Dont gamble on your summer hiring success
While summer may seem ages away, hourly employers who see a spike in summer business know that summer hiring has to start before winter is even over. Snagajob's recent summer hiring survey showed that hourly employers began summer hiring as early as February.
An uptick in summer business means the chance for a better bottom line heading into the fall. But if you don't hire seasonal staff who will provide top-rate customer service, then you may as well bet your summer profits on a single hand of poker.
Renewing your focus on customer service and hiring employees who are poised to offer service that will drive repeat business can mean the difference between a summer full of winnings or empty pockets come September.
The customer service wild card
As consumers' expendable income has decreased, the qualifications for what makes a spend "worth it" have become stricter, and customer service is bubbling to the top as a key competitive differentiator. As the busy summer months provide the impetus for customers to seek quicker meals at better prices, bigger sales and new menu items may draw customers to your restaurant, but if your customer service disappoints, you won't see repeat business.
The good news is that hourly employers understand that personality and character can define a good hire. Snagajob's Q1 employer survey, which focused on summer hiring, found that 70 percent of respondents put more stock in attitude and personality for their summer hires than they do in interview performance or relevant skills and experience. These employers are on the right track to a profitable summer because:
- According to Harris Interactive, 86 percent of people say they've stopped doing business with a company after just one bad customer service experience.
- Booz & Company found that 82 percent of people say they're likely to spend more money at stores if they get better service, and 62 percent said they will not purchase from store again if they get bad service.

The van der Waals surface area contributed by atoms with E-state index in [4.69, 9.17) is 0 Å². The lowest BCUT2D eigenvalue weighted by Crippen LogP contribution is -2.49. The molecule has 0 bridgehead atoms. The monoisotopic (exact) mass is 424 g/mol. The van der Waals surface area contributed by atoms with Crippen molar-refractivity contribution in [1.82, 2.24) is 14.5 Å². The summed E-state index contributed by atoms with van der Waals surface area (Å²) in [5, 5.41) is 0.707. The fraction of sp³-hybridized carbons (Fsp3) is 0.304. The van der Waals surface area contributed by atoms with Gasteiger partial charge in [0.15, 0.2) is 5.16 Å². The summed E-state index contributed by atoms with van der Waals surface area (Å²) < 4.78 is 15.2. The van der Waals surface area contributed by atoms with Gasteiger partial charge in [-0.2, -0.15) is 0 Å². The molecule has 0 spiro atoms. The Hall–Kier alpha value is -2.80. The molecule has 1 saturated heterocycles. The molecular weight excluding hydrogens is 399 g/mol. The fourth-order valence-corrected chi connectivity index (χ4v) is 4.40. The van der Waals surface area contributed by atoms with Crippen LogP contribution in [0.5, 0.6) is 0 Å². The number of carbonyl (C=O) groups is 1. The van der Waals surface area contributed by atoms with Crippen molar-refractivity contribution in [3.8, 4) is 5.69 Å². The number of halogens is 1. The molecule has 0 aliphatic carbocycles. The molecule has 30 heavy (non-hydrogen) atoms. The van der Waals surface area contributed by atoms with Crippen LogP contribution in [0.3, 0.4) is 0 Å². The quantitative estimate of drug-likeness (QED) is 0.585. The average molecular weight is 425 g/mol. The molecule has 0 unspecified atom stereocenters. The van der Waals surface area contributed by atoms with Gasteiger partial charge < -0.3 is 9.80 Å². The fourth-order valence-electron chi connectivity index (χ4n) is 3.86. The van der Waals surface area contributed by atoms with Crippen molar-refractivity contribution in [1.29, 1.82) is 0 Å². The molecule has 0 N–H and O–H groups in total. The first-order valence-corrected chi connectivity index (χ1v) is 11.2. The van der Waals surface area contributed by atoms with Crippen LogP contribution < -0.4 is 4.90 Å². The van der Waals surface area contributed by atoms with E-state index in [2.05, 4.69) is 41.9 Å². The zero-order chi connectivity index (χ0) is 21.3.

- According to American Express, 70 percent of Americans are willing to spend 13 percent more with businesses that provide excellent customer service.
- Open Table recently announced the 100 restaurants with the best service, noting that the most memorable part of the meal may not be the food, but the service you receive.
While each of these resources found slightly different statistics, the resounding theme is that customer service is king. And hiring employees who have the attitude and personality to provide great customer service can make the difference between a good hire and one that doesn't support your business goals.
The question is, how can employers recognize the applicants who have the attitude and disposition that leads to the type of customer service that will turn a summer customer into a forever customer?
A front-line full house
The most reliable way to determine if an applicant will deliver remarkable customer service is to assess for the characteristics that lead to great service as part of the application process. Applicants can look good on paper, and some may knock an interview out of the park, but applications and interviews don't uncover the core characteristics that drive actions.
Behavioral assessments pose questions that will determine if applicants possess the qualities that lead to stand out customer service.
Ask applicants if they feel that they can provide great customer service, and they will probably say yes. But what is their energy and frustration tolerance level? Are they accommodating to others and dependable? Are they socially outgoing and do they have a positive service attitude? Each of these factors impacts the ability to provide the level of customer service that will set your restaurant apart from others.
Assessments, when built into an application process, will also help you identify the most qualified candidates faster, which is key when it comes to summer hiring. Snagajob's Q1 employer survey found that of the employers who indicated that they will hire this summer, 35 percent have already started hiring their summer staff. By knowing from the start who's a good fit for the position based on your business's core characteristics, you can hone in on those poised for success and move them to the next step in your hiring process before a competitor swoops in.
If you're worried that adding a behavioral assessment to your application process will deter great applicants from applying, don't. Assessments add only 15 minutes to the process and serious applicants typically view assessments as an opportunity to prove they meet your job requirements. If a candidate isn't serious enough to take a short assessment, the odds are he or she won't turn out to be one of your top performers.
As you look at building your workforce - whether to accommodate anticipated summer demand or to strengthen your staff - think of your menu offerings and sales as the base of a good hand. But remember that memorable customer service and service-oriented, front-line employees are the cards that take a good hand to a winning hand.
Amanda Richardson As SVP of Product and Marketing, Amanda manages product development of Snagajob's business solutions making it easier for hourly employers to source, hire, manage and train workers. She is also responsible for business development efforts. Oh, and she loves brunch. www